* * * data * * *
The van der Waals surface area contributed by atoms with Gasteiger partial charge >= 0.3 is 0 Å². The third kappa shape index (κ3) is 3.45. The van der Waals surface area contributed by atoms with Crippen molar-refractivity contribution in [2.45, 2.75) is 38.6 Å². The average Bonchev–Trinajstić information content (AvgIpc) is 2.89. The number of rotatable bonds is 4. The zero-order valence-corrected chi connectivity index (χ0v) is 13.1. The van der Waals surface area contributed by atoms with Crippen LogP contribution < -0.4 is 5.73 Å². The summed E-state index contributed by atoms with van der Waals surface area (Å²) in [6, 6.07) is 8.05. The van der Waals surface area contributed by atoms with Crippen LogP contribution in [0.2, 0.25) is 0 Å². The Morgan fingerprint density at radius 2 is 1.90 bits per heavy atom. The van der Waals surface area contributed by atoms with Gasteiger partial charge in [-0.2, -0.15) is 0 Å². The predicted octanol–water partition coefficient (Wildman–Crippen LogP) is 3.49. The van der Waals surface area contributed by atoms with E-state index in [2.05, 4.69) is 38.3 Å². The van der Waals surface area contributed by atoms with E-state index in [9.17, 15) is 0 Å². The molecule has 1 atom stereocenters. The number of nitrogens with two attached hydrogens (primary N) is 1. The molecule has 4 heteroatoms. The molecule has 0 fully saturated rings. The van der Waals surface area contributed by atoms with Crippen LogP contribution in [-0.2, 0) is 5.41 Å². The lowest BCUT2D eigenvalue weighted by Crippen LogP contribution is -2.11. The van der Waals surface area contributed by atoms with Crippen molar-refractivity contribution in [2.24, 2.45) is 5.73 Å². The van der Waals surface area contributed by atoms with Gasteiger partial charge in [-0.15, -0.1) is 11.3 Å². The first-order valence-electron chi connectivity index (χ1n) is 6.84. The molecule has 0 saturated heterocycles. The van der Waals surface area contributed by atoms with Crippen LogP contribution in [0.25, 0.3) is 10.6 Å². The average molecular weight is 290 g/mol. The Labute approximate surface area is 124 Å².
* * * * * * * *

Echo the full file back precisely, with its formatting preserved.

The van der Waals surface area contributed by atoms with Gasteiger partial charge >= 0.3 is 0 Å². The third kappa shape index (κ3) is 3.45. The van der Waals surface area contributed by atoms with Crippen molar-refractivity contribution in [2.45, 2.75) is 38.6 Å². The average Bonchev–Trinajstić information content (AvgIpc) is 2.89. The number of rotatable bonds is 4. The zero-order valence-corrected chi connectivity index (χ0v) is 13.1. The van der Waals surface area contributed by atoms with Crippen LogP contribution < -0.4 is 5.73 Å². The summed E-state index contributed by atoms with van der Waals surface area (Å²) in [6, 6.07) is 8.05. The van der Waals surface area contributed by atoms with Crippen LogP contribution in [0.2, 0.25) is 0 Å². The Morgan fingerprint density at radius 2 is 1.90 bits per heavy atom. The van der Waals surface area contributed by atoms with Gasteiger partial charge in [-0.2, -0.15) is 0 Å². The predicted octanol–water partition coefficient (Wildman–Crippen LogP) is 3.49. The van der Waals surface area contributed by atoms with E-state index in [2.05, 4.69) is 38.3 Å². The van der Waals surface area contributed by atoms with E-state index in [9.17, 15) is 0 Å². The molecule has 1 atom stereocenters. The number of nitrogens with two attached hydrogens (primary N) is 1. The molecule has 4 heteroatoms. The molecule has 0 fully saturated rings. The van der Waals surface area contributed by atoms with Crippen LogP contribution in [-0.2, 0) is 5.41 Å². The lowest BCUT2D eigenvalue weighted by Crippen LogP contribution is -2.11. The van der Waals surface area contributed by atoms with Crippen molar-refractivity contribution in [2.24, 2.45) is 5.73 Å². The van der Waals surface area contributed by atoms with Gasteiger partial charge in [-0.15, -0.1) is 11.3 Å². The first-order valence-electron chi connectivity index (χ1n) is 6.84. The molecule has 0 saturated heterocycles. The van der Waals surface area contributed by atoms with Crippen LogP contribution in [0.25, 0.3) is 10.6 Å². The average molecular weight is 290 g/mol. The Labute approximate surface area is 124 Å².